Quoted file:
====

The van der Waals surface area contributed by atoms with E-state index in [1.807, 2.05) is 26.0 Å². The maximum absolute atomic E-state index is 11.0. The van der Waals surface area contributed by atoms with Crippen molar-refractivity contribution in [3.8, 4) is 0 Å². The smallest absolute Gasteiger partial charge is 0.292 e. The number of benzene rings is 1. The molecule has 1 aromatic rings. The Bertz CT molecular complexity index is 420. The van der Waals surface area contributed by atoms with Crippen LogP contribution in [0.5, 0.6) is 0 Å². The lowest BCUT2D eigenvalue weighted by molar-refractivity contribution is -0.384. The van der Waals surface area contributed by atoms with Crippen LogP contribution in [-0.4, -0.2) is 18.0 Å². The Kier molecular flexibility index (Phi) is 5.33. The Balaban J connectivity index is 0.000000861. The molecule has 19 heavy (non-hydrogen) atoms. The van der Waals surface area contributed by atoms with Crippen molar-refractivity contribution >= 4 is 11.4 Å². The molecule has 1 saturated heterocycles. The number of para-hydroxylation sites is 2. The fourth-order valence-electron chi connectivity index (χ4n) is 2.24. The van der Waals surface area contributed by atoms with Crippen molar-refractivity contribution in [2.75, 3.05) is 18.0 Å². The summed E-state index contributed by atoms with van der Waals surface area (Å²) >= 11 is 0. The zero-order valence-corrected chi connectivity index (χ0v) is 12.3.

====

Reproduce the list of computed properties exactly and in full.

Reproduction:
The van der Waals surface area contributed by atoms with E-state index in [1.807, 2.05) is 26.0 Å². The maximum absolute atomic E-state index is 11.0. The van der Waals surface area contributed by atoms with Crippen molar-refractivity contribution in [3.8, 4) is 0 Å². The smallest absolute Gasteiger partial charge is 0.292 e. The number of benzene rings is 1. The molecule has 1 aromatic rings. The Bertz CT molecular complexity index is 420. The van der Waals surface area contributed by atoms with Crippen LogP contribution in [0.5, 0.6) is 0 Å². The lowest BCUT2D eigenvalue weighted by molar-refractivity contribution is -0.384. The van der Waals surface area contributed by atoms with Crippen LogP contribution in [-0.4, -0.2) is 18.0 Å². The Kier molecular flexibility index (Phi) is 5.33. The Balaban J connectivity index is 0.000000861. The molecule has 19 heavy (non-hydrogen) atoms. The van der Waals surface area contributed by atoms with Crippen molar-refractivity contribution >= 4 is 11.4 Å². The molecule has 1 saturated heterocycles. The number of para-hydroxylation sites is 2. The fourth-order valence-electron chi connectivity index (χ4n) is 2.24. The van der Waals surface area contributed by atoms with Crippen molar-refractivity contribution in [2.75, 3.05) is 18.0 Å². The summed E-state index contributed by atoms with van der Waals surface area (Å²) >= 11 is 0. The zero-order valence-corrected chi connectivity index (χ0v) is 12.3.